Ready, or not, cannabis legalization goes into effect at the start of the New Year, which means big changes in a multibillion-dollar industry. California is no stranger to the spotlight when it comes to the drug, being the first state to pass medical marijuana legislation in 1996. While the state lagged behind others in the recreational use department, how well this transition goes will set the example for others states in the future.
It is important for people in the Golden State to remember that even though the contentious substance is legal statewide, the drug is still banned on the federal level. For the most part, individuals shouldn’t have too much to worry about, whereas companies planning to wheel-and-deal in the product need to makes sure they have all their bases covered. With less than a month to go, it appears that there are still more questions, than answers, regarding what legalization will look like.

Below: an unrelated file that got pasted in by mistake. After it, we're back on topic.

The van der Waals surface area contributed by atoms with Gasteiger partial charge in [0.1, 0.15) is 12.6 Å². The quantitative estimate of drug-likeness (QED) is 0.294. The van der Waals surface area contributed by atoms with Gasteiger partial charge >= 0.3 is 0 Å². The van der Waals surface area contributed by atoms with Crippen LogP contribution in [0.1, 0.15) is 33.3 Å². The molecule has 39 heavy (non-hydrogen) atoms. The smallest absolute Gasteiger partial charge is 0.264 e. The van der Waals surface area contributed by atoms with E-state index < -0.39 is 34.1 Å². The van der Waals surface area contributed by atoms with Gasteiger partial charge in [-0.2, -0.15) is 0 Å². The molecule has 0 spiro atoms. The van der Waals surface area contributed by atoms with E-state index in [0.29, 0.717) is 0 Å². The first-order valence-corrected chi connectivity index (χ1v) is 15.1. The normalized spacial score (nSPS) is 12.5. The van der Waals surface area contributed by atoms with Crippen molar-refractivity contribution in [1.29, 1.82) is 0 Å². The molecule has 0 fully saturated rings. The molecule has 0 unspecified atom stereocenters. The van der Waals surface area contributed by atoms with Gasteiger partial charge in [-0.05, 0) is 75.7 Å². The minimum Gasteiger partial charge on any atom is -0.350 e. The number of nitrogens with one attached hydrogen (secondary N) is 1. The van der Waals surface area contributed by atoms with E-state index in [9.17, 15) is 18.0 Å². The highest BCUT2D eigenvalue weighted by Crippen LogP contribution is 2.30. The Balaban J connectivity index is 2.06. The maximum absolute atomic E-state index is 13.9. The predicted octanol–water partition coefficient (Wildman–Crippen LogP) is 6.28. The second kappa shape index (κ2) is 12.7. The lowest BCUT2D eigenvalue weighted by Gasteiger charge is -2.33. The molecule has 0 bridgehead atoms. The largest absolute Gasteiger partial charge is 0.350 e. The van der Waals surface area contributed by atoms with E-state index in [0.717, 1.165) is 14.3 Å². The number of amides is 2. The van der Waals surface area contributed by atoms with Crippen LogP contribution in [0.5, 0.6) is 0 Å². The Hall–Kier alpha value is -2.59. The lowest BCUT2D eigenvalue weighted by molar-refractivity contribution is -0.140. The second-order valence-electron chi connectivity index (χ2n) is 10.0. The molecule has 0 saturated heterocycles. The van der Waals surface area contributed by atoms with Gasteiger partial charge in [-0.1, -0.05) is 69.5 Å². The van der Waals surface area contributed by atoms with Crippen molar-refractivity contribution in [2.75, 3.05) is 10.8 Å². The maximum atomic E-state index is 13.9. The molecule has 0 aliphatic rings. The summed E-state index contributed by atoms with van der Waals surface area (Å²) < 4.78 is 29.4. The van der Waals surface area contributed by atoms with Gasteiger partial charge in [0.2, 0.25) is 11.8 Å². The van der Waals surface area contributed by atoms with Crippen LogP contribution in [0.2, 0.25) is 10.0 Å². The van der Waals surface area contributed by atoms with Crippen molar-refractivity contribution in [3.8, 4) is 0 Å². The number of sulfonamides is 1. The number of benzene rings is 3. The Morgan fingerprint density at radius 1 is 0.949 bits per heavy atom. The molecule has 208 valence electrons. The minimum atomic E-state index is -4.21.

Moving Out of The Black Market
On January 1st, recreational use of marijuana will be legal for adults over the age of 21. Companies planning to dispense the product must comply with both state and municipal rules to avoid fines and legal headaches. However, it seems that various cities have yet to agree with the state concerning regulatory compliance, permits, and taxes. As it stands right now, each city has created their own standards, The Sacramento Bee reports. The overall goal is to get companies in the industry to move out of the shadowy black market that has long typified the weed business.
The process of moving into the light is not without complications. The fact that the drug remains illegal on the federal level presents problems. Banks are hesitant to work with companies moving an illicit product. What’s more, the current federal government does not appear to be keen on helping states, who are passing legal cannabis laws, make the necessary transition.
If rules are too strict in California, companies will choose to keep things business as usual; if they are not firm enough, it could have a devastating impact on the public perception of an already tenuous industry. At this point, it’s anybody’s guess as to how smooth the transition will go come the new year, but there is certainly cause for concern.
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